Santa Barbara County and UCSB announced plans to make Isla Vista a safer place – including a policy that will send a letter to mom and dad for drug and alcohol related offenses – at a town hall meeting last night.
Third District Supervisor Gail Marshall, her assistant Mark Chaconas, Sheriff’s Dept. Commander Deborah Linden and Dean of Students Yonie Harris led the meeting to assess community interest in the proposed ordinances.
The Parental Notification Program, which will go into effect Fall Quarter 2002, will send the parents of UCSB students arrested for alcohol or drug-related offenses a letter to notify them of the arrest. The letter, according to university officials, is meant to “spark discussion.” The administration of the program will be a joint effort between the county, the Sheriff’s Dept. and the university.
Harris said the program was inspired from a similar one at the University of Rhode Island, where the incidences of drug and alcohol offenses have decreased significantly since its implementation.
“We have high hopes,” she said. “We want to be able to ensure safety for our students and despite some good work … our rate of high-risk drinking has increased.”
The program does not apply to graduate students or to students who seek medical attention because of drug or alcohol use.
“We don’t want to have the parental program as a discouragement to people who need medical attention,” Harris said. “We don’t want a roommate or somebody not to call the ambulance so their friend doesn’t get in trouble.”
I.V. Property Manager Joel Silverman said he wished there was some way that Santa Barbara City College students would also be held accountable to their parents. Harris said although the college supports the ordinance, they don’t have the resources or the authority to implement it.
Commander Linden announced at the meeting that the Sheriff’s Dept. plans to present the County Board of Supervisors with new party ordinances to increase safety. The new ordinance would give deputies the ability to declare “out of control” parties a public nuisance and shut them down. Parties where kegs are visible from the roadway or parties where more than three criminal behaviors are taking place are subject to the new ordinance.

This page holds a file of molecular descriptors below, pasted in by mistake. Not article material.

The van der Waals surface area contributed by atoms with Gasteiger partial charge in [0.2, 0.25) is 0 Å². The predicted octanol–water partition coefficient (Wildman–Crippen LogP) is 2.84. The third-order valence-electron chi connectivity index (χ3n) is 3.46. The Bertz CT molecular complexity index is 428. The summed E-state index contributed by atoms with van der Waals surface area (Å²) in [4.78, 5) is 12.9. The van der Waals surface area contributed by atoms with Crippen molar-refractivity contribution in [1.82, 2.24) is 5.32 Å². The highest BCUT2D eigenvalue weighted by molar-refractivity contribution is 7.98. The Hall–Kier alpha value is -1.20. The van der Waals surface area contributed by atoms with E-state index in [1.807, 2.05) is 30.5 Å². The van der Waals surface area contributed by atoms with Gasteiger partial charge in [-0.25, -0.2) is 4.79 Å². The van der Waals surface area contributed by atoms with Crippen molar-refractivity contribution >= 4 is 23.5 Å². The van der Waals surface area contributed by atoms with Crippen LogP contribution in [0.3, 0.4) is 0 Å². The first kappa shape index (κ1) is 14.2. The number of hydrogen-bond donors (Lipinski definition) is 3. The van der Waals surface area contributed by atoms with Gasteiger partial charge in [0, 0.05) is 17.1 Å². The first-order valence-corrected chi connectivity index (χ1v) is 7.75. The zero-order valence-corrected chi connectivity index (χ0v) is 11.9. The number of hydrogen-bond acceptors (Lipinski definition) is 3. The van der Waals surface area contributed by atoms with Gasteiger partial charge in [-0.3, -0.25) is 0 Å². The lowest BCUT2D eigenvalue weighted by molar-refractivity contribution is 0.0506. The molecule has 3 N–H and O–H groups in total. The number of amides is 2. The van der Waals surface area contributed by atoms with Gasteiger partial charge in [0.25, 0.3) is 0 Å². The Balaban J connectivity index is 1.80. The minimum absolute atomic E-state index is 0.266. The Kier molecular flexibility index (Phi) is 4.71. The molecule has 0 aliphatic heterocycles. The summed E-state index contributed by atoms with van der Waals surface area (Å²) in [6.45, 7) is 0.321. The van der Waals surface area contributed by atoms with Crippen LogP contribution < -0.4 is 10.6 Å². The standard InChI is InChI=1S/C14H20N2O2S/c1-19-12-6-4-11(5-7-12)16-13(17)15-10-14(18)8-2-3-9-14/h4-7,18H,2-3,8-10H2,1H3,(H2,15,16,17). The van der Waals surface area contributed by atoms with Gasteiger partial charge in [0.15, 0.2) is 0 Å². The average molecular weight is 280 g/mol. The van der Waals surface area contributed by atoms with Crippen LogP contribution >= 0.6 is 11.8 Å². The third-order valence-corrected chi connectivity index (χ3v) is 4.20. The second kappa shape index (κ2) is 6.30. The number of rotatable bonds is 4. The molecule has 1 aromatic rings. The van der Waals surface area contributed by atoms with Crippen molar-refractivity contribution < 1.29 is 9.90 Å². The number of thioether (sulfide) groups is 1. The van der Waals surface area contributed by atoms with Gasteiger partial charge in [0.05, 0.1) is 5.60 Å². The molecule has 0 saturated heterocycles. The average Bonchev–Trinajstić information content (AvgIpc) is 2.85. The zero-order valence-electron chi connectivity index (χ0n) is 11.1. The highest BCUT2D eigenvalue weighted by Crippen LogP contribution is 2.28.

“We have no desire to stop partying in I.V.,” she said. “We just want to keep things safe and keep things from getting out of control.”
The ordinance would not penalize the hosts of the party, Linden said, because the hosts are often thankful to the I.V. Foot Patrol for stepping in.
“Fights break out, people go off cliffs, its an unsafe situation,” she said. “It’s meant to get people out of the houses who aren’t supposed to be there. That’s why we don’t want the kegs visible from the streets – it attracts people.”
Linden said the Board of Supervisors would also be presented with an ordinance that would allow deputies to specifically cite a person urinating in public. Currently, offenders are cited for a hazardous waste violation, which starts at about $600. Linden said the fine is too expensive for college students and overly harsh.
“The [ordinance] right now is stop the disposal of hazardous waste so the judges have little leeway with sentencing,” she said. “This way it can be a misdemeanor and it may even be able to be cleared up with community service.”
UCSB student and Alcohol and Other Drugs Council member Michelle Oberon said the council fully supports the new ordinances.
“It is creating prevention that is so essential to safety here,” she said. “As a student the main thing I find attractive is that it’s not out to get students, it’s out to help them.”